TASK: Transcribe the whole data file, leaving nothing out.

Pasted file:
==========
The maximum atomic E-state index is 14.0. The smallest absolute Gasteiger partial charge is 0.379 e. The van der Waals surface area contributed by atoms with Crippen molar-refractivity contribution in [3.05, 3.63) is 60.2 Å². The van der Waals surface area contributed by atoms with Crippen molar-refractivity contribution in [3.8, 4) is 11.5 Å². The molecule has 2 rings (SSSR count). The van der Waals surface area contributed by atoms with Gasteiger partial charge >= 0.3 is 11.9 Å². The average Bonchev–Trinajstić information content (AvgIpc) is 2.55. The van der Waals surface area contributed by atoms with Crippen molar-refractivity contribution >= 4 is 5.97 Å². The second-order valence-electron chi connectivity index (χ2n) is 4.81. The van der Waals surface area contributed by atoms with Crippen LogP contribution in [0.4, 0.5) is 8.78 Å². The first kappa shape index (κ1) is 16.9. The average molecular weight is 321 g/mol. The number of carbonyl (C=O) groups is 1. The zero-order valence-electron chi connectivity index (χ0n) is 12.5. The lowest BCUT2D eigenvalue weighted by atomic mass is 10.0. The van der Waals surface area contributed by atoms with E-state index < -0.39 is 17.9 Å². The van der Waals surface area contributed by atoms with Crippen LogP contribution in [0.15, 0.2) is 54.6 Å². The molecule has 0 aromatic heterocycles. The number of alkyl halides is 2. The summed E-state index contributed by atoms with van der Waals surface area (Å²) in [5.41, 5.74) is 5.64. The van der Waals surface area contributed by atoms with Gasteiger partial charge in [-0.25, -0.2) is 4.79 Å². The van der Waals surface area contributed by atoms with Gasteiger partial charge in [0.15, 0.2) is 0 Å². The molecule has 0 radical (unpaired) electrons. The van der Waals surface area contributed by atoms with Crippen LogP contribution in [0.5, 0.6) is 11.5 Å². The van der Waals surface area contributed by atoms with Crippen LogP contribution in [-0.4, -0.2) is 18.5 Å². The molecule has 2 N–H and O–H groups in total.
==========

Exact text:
The maximum atomic E-state index is 14.0. The smallest absolute Gasteiger partial charge is 0.379 e. The van der Waals surface area contributed by atoms with Crippen molar-refractivity contribution in [3.05, 3.63) is 60.2 Å². The van der Waals surface area contributed by atoms with Crippen molar-refractivity contribution in [3.8, 4) is 11.5 Å². The molecule has 2 rings (SSSR count). The van der Waals surface area contributed by atoms with Gasteiger partial charge >= 0.3 is 11.9 Å². The average Bonchev–Trinajstić information content (AvgIpc) is 2.55. The van der Waals surface area contributed by atoms with Crippen molar-refractivity contribution >= 4 is 5.97 Å². The second-order valence-electron chi connectivity index (χ2n) is 4.81. The van der Waals surface area contributed by atoms with Crippen LogP contribution in [0.4, 0.5) is 8.78 Å². The first kappa shape index (κ1) is 16.9. The average molecular weight is 321 g/mol. The number of carbonyl (C=O) groups is 1. The zero-order valence-electron chi connectivity index (χ0n) is 12.5. The lowest BCUT2D eigenvalue weighted by atomic mass is 10.0. The van der Waals surface area contributed by atoms with E-state index < -0.39 is 17.9 Å². The van der Waals surface area contributed by atoms with Crippen LogP contribution in [0.15, 0.2) is 54.6 Å². The molecule has 0 aromatic heterocycles. The number of alkyl halides is 2. The summed E-state index contributed by atoms with van der Waals surface area (Å²) in [5.41, 5.74) is 5.64. The van der Waals surface area contributed by atoms with Gasteiger partial charge in [-0.25, -0.2) is 4.79 Å². The van der Waals surface area contributed by atoms with Gasteiger partial charge in [0.15, 0.2) is 0 Å². The molecule has 0 radical (unpaired) electrons. The van der Waals surface area contributed by atoms with Crippen LogP contribution in [0.5, 0.6) is 11.5 Å². The van der Waals surface area contributed by atoms with Crippen LogP contribution in [-0.4, -0.2) is 18.5 Å². The molecule has 2 N–H and O–H groups in total.